...It is necessary to point out the presence of Archbishop Drexel Gomez, who was preacher at the ordination. As the chair of the Covenant Design Group he has played a major part in the work of the Communion. By his participation in this ordination he has made his stand, a stand that is incompatible with the very document that produced the recommendations concerning a covenant. He has made his choice. It is time for him to step down as Chair of the CDG...
Mark also makes a point that is important for us to note. Two bishops who are supposedly still part of the Episcopal Church, Robert Duncan and Jack Iker, were present for these consecrations:

...But here is the thing: These two Episcopal Church bishops are sworn to uphold the doctrine, discipline and worship of The Episcopal Church. The clear intent of the Constitution and Canons is that no bishop is to exercise ministry in another diocese than their own, except by permission. Complicity in circumventing this understanding by ordaining a US citizen to do precisely that, as a bishop in another province commissioned to ministry here, is in violation of the Constitution and Canons of this Church. At least that is how I read it...

...The presence and participation by Bishops Iker and Duncan in the ordinations of Bishops Atwood and Murdoch signals not a miracle at CANA, but a disaster in Kenya. They are now in non compliance with Windsor and with the Constitution and Canons of The Episcopal Church. The problem is, who will bring the matter up? At a time when the Moderator is given to talking about the cross to come and bishops are being invited to "play the Man" who wants to point out the obvious?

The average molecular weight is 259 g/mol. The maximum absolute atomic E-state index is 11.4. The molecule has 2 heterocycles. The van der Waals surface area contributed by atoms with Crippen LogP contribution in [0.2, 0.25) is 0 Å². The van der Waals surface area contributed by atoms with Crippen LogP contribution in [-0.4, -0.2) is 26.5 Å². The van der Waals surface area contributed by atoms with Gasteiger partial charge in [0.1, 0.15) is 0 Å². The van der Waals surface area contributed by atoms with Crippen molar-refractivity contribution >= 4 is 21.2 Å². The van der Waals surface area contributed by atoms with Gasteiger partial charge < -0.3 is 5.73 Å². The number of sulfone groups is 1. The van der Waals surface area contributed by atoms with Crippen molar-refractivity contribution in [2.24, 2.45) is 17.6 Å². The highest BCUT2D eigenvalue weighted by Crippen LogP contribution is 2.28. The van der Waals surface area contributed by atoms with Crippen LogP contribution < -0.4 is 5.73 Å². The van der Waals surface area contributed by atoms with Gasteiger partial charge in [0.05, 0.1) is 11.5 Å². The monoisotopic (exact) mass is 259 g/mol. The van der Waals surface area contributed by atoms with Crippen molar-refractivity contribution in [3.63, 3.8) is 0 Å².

The best one sentence summary of what this all means comes from Susan Russell:

The consecrations today are one more sad indication of just how far those committed to splitting the Episcopal Church are willing to go to achieve their goal of a church created in their own image...
This event should help make it clear to our House of Bishops that there is no point in attempting to appease some segments of the Communion. They are going to do what they want to do, regardless of what anyone else has to say. So please, bishops, when you meet later this month, ignore the schismatics and just do the right thing.

J.